The over-responsible business owner is incredibly common. Tyler is a prime example. He’s a young, do-it-all general contractor with a small team of employees. He always operates in complete overwhelm, and takes a lot of pride in being the only one with all the answers and coming to the rescue whenever any client needs him—in unreasonable ways. Once, he drove 40 miles just to look at a blueprint with a client who didn’t want to discuss it over the phone! His over-responsibility comes from deep caring, but it shows up as stress and extreme generosity at his own personal expense—and it ultimately takes away from the growth and responsibility of his team. As is also common for this type of leader, Tyler has incredible money issues because of his tendency to sacrifice his own needs: He tends instead to ignore money matters, undercharge, leak cash needlessly and delay invoicing. 

Unproductive beliefs, attitudes and behaviors:

  • “Other people’s needs are more important than my own.”
  • “Hurting and/or confronting people is always bad.”
  • “Everyone/everything depends on me.”

7. Overachievement

Nick has always gauged personal value by quantifiable success in school and work. So when he started his own commercial landscaping business, Nick was driven by its immediate growth. With each success, he became more motivated to grow until he found himself working ‘round the clock. His tendency toward overachievement shows up as a need for accomplishment at any cost. He grew his company and team quickly. But without any real business vision aside from immediate growth, he started cutting corners and laying unrealistic expectations on his team that matched his own drive—and he wouldn’t stand for any criticism or failure.

After years of functioning this way, the work has begun to feel hollow, superficial and uninspiring. And the business objectives and strategies he has created lack any sense of value. He can’t inspire his employees anymore because his motives aren’t based on meaningful values that they can engage with. For Nick, the pursuit of fulfillment has replaced actual fulfillment in his life.

Unproductive beliefs, attitudes and behaviors:

  • The idea that outer success will create inner fulfillment
  • “Self-worth comes from achievement.”
  • Issues with failure and self-sabotage

8. Disconnect

As with overachievers, disconnected business owners are very common for the simple reason that many of them never started a business to be a leader. They went into work for themselves, and managing people and building a real business came as a consequence of growth. This was the case for Anna, who started her own yoga business as a solopreneur who just wanted to offer virtual classes or contract at health centers. But she got so popular that she decided to open her own studio and bring in other teachers to help with classes.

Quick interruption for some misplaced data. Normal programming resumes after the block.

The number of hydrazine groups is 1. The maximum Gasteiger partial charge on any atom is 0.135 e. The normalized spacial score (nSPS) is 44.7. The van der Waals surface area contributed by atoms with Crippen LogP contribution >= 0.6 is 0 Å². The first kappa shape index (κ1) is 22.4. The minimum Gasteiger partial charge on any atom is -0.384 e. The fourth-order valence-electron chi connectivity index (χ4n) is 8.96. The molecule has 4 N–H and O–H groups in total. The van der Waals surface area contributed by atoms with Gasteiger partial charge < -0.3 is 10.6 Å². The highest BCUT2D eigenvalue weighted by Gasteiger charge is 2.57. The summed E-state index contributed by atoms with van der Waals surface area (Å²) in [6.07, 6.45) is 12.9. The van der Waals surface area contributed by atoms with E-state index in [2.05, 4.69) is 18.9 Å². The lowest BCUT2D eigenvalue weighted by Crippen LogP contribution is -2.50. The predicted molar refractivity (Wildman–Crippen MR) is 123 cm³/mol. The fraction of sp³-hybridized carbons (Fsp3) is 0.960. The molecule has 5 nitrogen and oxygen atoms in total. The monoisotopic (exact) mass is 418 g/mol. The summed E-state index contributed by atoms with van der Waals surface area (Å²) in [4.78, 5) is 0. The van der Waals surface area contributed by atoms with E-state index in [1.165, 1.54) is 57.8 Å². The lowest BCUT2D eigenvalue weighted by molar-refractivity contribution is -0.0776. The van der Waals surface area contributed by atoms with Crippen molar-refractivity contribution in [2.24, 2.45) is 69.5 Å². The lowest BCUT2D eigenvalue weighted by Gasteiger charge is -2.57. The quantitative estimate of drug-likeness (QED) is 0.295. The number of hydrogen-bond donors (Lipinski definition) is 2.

Things quickly got difficult for Anna. She didn’t want to lead, she just wanted to offer a space for others to come in and teach—but this created a power vacuum. Though capable and independent, the other teachers are technically her employees, and want some sense of direction and structure in the studio aside from just showing up. While Anna gets along well with everyone, she offers nothing in the way of guidance, commitments or a sense of unity. And she doesn’t want to acknowledge issues, comfortable to “keep her head in the sand”. As a result, Anna can’t keep teachers employed, and those who stay take advantage of the disorganization by showing up late, not signing in guests or taking payments, and not cleaning after sessions. Her business has become a nightmare.

Unproductive beliefs, attitudes and behaviors:

  • “Harmony is more important than growth.”
  • Ignorance is bliss
  • Avoiding confrontation/discomfort means getting along
  • Retreating from messiness, emotion and drama

Awareness leads to change

Truly changing your business means assessing yourself to discover your predominant unproductive leadership behaviors and improve your awareness of how they show up in your business. In every example above, the behavior or way of thinking that became the root cause of the owner’s frustration was automatic and unconscious, happening by default not by decision. 

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Once you identify the behavior or behaviors that apply to you, work to keep them in your awareness. Every decision you make, meeting you have, and system you create can either perpetuate dysfunction or work towards a healthier version of your business. It all starts with your own awareness and willingness to consciously change your behavior for the better.

Tricia Huebner

Written by Tricia Huebner

Tricia is EMyth's Director of Coaching. She joined the EMyth team in 2002.